Last Monday, Tom did what John Wesley Powell was unable to do: he fed his men exceedingly well as he took them on a journey down the Colorado River. How? He prepared Julia Child's ineffable boeuf bourguignon, paired it with roasted potatoes and two salads (thanks to John for contributing the garlic radicchio), and concluded with man-size helpings of his legendary strawberry shortcake. With bottles of the always drinkable San Marino Cellars followed by Roy's distilled spirits, the meal washed down well. As for the book, well...see below.
Powell's account of his 1869 expedition down the unexplored canyons of the Green and Colorado Rivers made for tough reading. According to Wallace Stegner, Powell publicized his expedition hoping Congress would appropriate funds for further exploration of the Colorado River. But to broaden its appeal (and, I dare say, extend its serialization in Scribner's), Powell prefaced his account with a lengthy exposition on the geology of the region, inserted pictures and commentary on random native artifacts, and embellished his diary notes with details from later expeditions.
Our 4.3 rating says it all. Those who read all of the 400-page Penguin edition (fewer than half the group) were disappointed to learn that Dean and Dan had managed to find a 135-page hardcover edition containing only Powell's account of the actual expedition. Gentlemen, thanks for sharing.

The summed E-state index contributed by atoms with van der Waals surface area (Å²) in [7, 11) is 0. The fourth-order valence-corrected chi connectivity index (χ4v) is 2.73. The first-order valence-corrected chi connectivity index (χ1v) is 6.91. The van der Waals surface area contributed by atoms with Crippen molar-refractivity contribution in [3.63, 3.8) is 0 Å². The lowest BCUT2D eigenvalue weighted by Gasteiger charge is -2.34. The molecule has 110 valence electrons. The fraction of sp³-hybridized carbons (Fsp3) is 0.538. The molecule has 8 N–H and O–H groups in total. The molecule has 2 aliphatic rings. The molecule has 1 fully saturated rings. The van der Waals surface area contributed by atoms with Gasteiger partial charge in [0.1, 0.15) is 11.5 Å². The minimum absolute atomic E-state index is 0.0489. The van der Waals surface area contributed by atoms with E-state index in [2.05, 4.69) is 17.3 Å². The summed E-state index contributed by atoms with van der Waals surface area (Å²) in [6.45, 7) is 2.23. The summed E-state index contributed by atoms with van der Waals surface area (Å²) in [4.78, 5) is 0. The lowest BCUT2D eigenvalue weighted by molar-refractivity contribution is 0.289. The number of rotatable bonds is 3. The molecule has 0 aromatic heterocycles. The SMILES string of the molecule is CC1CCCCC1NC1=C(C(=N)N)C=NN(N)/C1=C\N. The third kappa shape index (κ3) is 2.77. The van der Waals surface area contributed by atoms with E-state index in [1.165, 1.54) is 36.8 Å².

Bitterness aside, we were taken by the arduousness of Powell's trip (how many times did they lose their oars and have to fashion new ones from downed trees?), the primitive instruments (who knew you could calculate altitude with a barometer?), and the meager rations they subsisted on (only tobacco and coffee were in generous supply; Powell's men had their priorities). As a self-funded, one-armed Civil War veteran supported by a ragtag group of men, John Wesley Powell's exploration of the Colorado frontier was truly remarkable. His account, however, wasn't.
We dine next at Roy's, armed with (unabridged) copies of The Cat's Table, Michael Ondaatje's recent follow-up to his Booker Prize-winning novel, The English Patient. We will decide if this novel is--despite the afterword's disclaimer--a thinly-disguised memoir of Ondaatje's boyhood journey from Ceylon to England.